• Jelani Williams

A Trip That Made The Difference

Updated: Aug 15, 2019

By Geandry Rodriguez

Dear Society,

I think it’s about time we have a heart to heart about body image.

In an ideal world, everyone would maintain their carefree mindset, not concerned with how they look or how others look. In an ideal world, there would be no such thing as too skinny, fat, wide, narrow, short, or tall. We would love our bodies for the things they have and all the things they can do rather than hate them for things they don’t have or can’t do. I quickly lost that idealist mindset in middle school when my family realized my chubbinesses wasn’t going to magically disappear, and I became known as the fat sister. I remember everyone comparing my weight and looks to my sister’s constantly, everyone except for my sister. She was the one person who always encouraged me to not care and to just worry about being a kid for now.

However, her optimism could only go so far. No matter how much she tried all of the negative comments kept repeating in my mind. From ages 10 to 15 I wouldn’t wear shorts, or anything tight at all, even if it was going to be 100 degrees outside. I absolutely hated the way I looked and I would do anything to blend into the background and not have people look at me.

When I was 15 I gained a voice, for everyone but myself.

I encouraged friends to be confident in how they looked and not care about other people’s opinions. All that mattered was that they felt confident and comfortable.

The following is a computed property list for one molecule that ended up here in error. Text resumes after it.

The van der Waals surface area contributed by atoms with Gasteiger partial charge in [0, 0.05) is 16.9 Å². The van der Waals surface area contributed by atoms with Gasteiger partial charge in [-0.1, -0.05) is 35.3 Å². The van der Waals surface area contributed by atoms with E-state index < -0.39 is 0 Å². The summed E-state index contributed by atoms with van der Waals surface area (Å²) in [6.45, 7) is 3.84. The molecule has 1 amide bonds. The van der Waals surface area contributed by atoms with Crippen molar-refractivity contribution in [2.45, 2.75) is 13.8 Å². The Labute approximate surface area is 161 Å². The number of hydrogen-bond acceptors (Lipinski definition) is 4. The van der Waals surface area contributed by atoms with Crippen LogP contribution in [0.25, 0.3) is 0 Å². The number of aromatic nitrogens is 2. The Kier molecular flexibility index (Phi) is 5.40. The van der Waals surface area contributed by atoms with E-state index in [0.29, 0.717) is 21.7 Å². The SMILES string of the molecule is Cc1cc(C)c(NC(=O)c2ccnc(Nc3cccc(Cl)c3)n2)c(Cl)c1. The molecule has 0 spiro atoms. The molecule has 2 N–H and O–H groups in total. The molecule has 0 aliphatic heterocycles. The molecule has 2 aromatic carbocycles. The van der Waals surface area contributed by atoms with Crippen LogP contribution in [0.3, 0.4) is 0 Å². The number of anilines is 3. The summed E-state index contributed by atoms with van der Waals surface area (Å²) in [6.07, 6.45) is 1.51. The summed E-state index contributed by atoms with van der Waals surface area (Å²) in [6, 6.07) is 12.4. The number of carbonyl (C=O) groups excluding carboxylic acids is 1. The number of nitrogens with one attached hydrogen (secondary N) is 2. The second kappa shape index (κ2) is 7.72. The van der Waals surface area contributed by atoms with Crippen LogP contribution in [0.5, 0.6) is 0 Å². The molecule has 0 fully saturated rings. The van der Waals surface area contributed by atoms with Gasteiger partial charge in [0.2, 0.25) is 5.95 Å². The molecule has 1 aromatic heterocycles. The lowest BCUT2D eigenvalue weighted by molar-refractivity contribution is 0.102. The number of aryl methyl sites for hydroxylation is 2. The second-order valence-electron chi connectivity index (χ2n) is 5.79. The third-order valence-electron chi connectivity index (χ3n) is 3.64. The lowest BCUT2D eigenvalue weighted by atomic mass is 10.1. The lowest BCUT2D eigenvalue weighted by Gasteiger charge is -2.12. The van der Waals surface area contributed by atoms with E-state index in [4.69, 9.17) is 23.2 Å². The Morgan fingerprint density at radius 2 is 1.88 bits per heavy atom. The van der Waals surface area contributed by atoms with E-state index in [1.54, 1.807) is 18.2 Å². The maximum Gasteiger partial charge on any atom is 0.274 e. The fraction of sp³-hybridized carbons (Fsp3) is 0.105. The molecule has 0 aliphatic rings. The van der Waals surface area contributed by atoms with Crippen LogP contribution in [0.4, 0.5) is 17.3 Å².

At 16 was when I finally realized that I was the biggest contradiction to this message. I told people around me to feel confident in their bodies and to love themselves while I was hating the way I looked and the way I dressed because my wardrobe was designed to hide my body.

There was never an “I feel pretty” moment where I woke up one day as the most confident women in the world. It took months for me to be comfortable in my body. That summer was the first time that I spent most of the summer in shorts or dresses. I felt liberated and extremely proud of myself. However, I wasn’t done with my personal growth. There would be plenty of days where everything I put on would make me hate the way I looked. I would stand in front of the mirror crying my eyes out and pointing out all of my flaws. With every passing day it got better.

Then I went to study abroad in Ireland through Marist college for my first year. It was a new experience and I went there to become more independent, but I never expected to learn to love myself as much as I did. I met multiple people, some who were in the same program as me and some just complete strangers who live and study in Ireland. Most of those people felt extremely confident in their bodies, they would wear what they want, when they want. The best part was that they each were all different shapes and sizes and didn’t care. I quickly started to feed off of that positive energy, and by the time I came back I didn’t care about what anyone thought about me. The only opinions that mattered were the ones I let matter.

I would like to say that I’m always confident in how I look and that there are no bad days.

Being self conscious at times is normal and everyone experiences it. I have my days where I hate my figure and feel like nothing I own is flattering. But, I don’t allow those emotions to control my life. My trip to Ireland reminded me of what an ideal world would look like; what a judgement- free zone looks like. I’m going to wear what I want and act how I want to, without a care in the world about what other people will think about me. It’s my life and I’m living it for myself and not someone else who feels the need to judge people for embracing who they are.

Yours disrupting,


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